The relationship between self-esteem and stress is a complicated one, as these two factors act on and influence one another. Having low self esteem can produce psychological effects that render a person more vulnerable to stressful situations. Consistently high levels of stress can gradually erode even a healthy sense of self-esteem over time. High self-esteem can offer protection from stressful episodes, however, and a low-stress environment can prove beneficial for individuals with lower self-esteem.
Self esteem is the level of regard in which a person holds himself or herself. A person with a healthy, high self-esteem has a generally positive but realistic self-image, including an understanding of both his merits and flaws, with an acceptance of both. Self esteem is typically built during childhood but can be improved or eroded later in life.
Stress refers to feelings of pressure and worry. The causes of stress vary widely, but these feelings often correlate with real-world responsibilities and concerns and are typically more pronounced in people who bear greater burdens of responsibility. A person’s perception of his or her situation is just as important as the actual facts of that situation. One person may view a new work assignment as a wonderful opportunity while another sees it as a terrible burden.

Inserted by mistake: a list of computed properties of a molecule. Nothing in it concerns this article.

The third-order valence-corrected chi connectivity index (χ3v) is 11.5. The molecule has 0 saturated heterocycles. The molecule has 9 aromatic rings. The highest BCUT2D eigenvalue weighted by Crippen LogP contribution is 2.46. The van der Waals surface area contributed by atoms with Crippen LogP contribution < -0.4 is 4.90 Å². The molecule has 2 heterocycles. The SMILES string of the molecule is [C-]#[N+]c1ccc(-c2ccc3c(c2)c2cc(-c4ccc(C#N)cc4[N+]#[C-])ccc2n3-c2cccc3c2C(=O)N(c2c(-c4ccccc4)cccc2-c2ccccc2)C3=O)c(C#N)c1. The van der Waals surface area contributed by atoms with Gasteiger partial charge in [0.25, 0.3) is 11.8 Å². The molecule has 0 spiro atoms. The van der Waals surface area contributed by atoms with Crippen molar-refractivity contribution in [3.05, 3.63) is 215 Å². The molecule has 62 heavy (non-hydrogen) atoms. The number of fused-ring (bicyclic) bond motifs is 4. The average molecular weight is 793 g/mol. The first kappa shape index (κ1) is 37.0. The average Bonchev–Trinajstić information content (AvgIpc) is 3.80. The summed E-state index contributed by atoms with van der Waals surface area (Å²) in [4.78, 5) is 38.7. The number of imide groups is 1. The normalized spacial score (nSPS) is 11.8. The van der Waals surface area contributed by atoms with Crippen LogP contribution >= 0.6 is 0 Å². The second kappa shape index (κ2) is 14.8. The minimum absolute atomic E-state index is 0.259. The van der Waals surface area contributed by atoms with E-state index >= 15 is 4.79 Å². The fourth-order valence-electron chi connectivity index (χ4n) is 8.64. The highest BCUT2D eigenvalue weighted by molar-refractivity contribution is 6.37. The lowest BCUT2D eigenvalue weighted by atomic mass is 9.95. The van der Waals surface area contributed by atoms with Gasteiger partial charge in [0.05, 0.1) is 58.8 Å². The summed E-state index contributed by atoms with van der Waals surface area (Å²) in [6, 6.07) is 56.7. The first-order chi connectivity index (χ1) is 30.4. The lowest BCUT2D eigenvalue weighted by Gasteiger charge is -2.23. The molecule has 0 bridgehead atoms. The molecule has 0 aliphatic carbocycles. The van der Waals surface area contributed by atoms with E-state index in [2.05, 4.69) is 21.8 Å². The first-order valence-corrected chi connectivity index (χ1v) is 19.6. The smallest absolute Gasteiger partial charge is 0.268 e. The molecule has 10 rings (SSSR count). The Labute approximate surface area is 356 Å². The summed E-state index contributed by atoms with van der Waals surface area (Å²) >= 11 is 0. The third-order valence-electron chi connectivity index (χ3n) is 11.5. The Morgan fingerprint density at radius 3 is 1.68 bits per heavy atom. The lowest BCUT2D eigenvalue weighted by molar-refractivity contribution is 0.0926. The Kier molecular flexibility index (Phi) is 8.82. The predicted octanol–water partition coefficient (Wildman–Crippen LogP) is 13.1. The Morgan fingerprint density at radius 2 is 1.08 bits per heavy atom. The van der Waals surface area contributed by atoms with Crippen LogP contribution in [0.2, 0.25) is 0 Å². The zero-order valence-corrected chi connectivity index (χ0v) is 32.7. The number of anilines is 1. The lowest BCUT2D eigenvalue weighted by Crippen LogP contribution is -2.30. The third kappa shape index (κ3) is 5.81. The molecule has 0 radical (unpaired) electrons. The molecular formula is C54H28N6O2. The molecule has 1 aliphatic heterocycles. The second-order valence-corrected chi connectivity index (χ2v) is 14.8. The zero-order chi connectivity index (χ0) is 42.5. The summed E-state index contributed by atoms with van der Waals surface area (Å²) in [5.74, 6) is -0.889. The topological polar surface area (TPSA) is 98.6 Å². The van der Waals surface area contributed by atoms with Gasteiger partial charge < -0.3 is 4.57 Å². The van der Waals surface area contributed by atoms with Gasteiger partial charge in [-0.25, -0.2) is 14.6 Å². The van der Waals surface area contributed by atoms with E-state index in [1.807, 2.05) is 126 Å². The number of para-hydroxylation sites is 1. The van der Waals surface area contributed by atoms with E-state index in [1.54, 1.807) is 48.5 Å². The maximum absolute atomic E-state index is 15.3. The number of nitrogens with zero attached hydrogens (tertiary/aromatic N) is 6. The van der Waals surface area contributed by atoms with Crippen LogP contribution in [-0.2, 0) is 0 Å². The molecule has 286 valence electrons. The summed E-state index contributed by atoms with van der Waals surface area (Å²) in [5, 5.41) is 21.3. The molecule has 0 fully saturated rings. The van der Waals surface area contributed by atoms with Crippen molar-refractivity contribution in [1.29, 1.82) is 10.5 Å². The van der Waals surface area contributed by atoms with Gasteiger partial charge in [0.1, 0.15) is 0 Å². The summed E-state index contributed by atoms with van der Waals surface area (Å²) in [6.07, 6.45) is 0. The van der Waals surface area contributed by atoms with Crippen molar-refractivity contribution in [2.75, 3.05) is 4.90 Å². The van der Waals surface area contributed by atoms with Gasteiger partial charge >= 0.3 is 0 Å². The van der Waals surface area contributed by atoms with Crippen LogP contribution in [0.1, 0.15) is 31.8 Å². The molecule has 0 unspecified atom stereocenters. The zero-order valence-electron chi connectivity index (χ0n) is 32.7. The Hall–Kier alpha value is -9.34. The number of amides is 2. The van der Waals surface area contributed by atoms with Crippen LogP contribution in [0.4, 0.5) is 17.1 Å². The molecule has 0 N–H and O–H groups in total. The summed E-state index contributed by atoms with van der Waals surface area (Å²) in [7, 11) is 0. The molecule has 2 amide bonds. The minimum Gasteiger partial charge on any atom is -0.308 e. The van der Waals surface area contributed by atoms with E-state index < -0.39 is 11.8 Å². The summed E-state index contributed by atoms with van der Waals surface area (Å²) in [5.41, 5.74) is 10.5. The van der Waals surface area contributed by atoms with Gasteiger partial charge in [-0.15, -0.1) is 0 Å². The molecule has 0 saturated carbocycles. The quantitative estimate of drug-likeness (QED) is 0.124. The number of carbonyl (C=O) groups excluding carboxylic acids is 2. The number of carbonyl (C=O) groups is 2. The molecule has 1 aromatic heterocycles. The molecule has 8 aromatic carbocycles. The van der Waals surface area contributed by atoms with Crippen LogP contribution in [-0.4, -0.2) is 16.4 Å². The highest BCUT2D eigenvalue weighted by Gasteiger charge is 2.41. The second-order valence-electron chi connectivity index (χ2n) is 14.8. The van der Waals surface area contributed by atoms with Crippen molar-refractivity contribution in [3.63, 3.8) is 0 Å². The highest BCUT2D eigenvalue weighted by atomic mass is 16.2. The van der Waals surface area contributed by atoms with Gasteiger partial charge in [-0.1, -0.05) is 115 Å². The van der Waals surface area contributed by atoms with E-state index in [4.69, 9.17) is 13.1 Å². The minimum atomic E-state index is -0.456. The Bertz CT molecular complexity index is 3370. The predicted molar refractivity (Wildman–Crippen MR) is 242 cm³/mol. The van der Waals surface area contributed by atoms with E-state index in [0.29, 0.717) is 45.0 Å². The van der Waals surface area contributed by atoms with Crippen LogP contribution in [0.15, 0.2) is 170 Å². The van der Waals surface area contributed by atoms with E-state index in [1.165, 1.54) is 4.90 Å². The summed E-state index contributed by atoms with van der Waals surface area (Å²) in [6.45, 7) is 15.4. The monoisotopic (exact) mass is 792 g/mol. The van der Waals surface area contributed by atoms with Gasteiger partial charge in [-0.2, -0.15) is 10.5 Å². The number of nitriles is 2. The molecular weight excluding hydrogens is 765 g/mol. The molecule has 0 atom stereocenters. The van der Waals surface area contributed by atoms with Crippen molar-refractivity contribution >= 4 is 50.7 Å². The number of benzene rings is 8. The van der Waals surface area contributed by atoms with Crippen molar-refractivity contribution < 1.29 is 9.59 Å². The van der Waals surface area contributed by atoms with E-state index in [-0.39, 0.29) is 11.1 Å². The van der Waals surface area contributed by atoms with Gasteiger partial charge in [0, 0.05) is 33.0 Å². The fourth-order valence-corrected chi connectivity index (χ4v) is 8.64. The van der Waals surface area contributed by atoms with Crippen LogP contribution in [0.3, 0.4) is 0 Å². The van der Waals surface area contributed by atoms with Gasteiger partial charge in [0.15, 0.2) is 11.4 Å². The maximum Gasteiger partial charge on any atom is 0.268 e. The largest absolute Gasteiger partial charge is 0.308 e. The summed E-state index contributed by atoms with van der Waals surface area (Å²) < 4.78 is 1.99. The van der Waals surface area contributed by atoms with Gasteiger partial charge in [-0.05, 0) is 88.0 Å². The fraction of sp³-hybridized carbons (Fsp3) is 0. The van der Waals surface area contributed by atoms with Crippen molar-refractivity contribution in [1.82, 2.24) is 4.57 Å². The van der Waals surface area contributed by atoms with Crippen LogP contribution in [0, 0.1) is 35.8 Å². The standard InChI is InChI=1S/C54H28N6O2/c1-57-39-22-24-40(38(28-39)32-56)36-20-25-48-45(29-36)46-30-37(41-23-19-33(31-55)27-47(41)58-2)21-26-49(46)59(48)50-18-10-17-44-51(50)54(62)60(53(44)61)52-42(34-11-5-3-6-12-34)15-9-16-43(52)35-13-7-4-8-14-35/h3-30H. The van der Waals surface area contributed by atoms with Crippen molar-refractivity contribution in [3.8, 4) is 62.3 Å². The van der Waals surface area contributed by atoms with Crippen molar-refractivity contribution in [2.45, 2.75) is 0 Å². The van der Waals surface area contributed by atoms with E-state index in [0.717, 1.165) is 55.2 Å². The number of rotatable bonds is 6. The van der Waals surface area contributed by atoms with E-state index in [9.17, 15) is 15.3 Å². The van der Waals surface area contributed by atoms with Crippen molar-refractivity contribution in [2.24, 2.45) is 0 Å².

One place where self-esteem and stress interact with one another is in this moment of perception. People with higher self esteem are more likely to make positive assessments of their own capabilities and are thus more apt to anticipate success in new endeavors. The anticipation of success, in turn, makes the thought of embarking on new projects less stressful.
This interaction between self-esteem and stress is more destructive in people with low self esteem. Such individuals tend to feel helpless, powerless, and incapable. These feelings make any task seem more daunting and can cause even ordinary challenges to appear insurmountable.
A lack of assertiveness is one of the common effects of a lower-than-average self esteem. This can lead to a vicious cycle in which low self esteem leads a person to accept more work than he or she can handle. This, in turn, causes increased stress. Self-esteem and stress can form a harmful feedback cycle in such cases. Training in appropriate assertiveness can help to mitigate stress in such situations and thereby aid in the recovery of self esteem.
It is not always possible to avoid stressful situations, but techniques for spotting the buildup of stress and coping with that stress can help to modify the relationship between self-esteem and stress. High levels of stress can cause lower self esteem, but this effect can be minimized if stress is spotted early. Relaxation techniques, time-management programs, and other tools for coping with stress can reduce the impact of stress on self esteem.